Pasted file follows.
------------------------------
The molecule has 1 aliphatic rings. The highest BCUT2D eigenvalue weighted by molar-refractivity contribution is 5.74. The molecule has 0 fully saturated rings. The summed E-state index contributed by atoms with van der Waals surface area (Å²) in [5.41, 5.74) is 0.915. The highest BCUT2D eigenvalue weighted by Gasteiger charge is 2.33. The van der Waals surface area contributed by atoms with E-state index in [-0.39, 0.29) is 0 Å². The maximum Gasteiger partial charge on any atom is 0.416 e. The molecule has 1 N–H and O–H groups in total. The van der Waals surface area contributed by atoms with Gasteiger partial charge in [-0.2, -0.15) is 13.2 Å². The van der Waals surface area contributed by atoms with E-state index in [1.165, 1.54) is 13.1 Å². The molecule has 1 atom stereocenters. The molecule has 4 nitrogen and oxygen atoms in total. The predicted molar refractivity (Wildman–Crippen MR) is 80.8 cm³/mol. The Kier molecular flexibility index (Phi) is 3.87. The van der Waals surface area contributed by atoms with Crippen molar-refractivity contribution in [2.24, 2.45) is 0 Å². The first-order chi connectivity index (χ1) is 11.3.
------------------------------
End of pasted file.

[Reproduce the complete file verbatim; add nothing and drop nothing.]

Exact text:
The molecule has 1 aliphatic rings. The highest BCUT2D eigenvalue weighted by molar-refractivity contribution is 5.74. The molecule has 0 fully saturated rings. The summed E-state index contributed by atoms with van der Waals surface area (Å²) in [5.41, 5.74) is 0.915. The highest BCUT2D eigenvalue weighted by Gasteiger charge is 2.33. The van der Waals surface area contributed by atoms with E-state index in [-0.39, 0.29) is 0 Å². The maximum Gasteiger partial charge on any atom is 0.416 e. The molecule has 1 N–H and O–H groups in total. The van der Waals surface area contributed by atoms with Gasteiger partial charge in [-0.2, -0.15) is 13.2 Å². The van der Waals surface area contributed by atoms with E-state index in [1.165, 1.54) is 13.1 Å². The molecule has 1 atom stereocenters. The molecule has 4 nitrogen and oxygen atoms in total. The predicted molar refractivity (Wildman–Crippen MR) is 80.8 cm³/mol. The Kier molecular flexibility index (Phi) is 3.87. The van der Waals surface area contributed by atoms with Crippen molar-refractivity contribution in [2.24, 2.45) is 0 Å². The first-order chi connectivity index (χ1) is 11.3.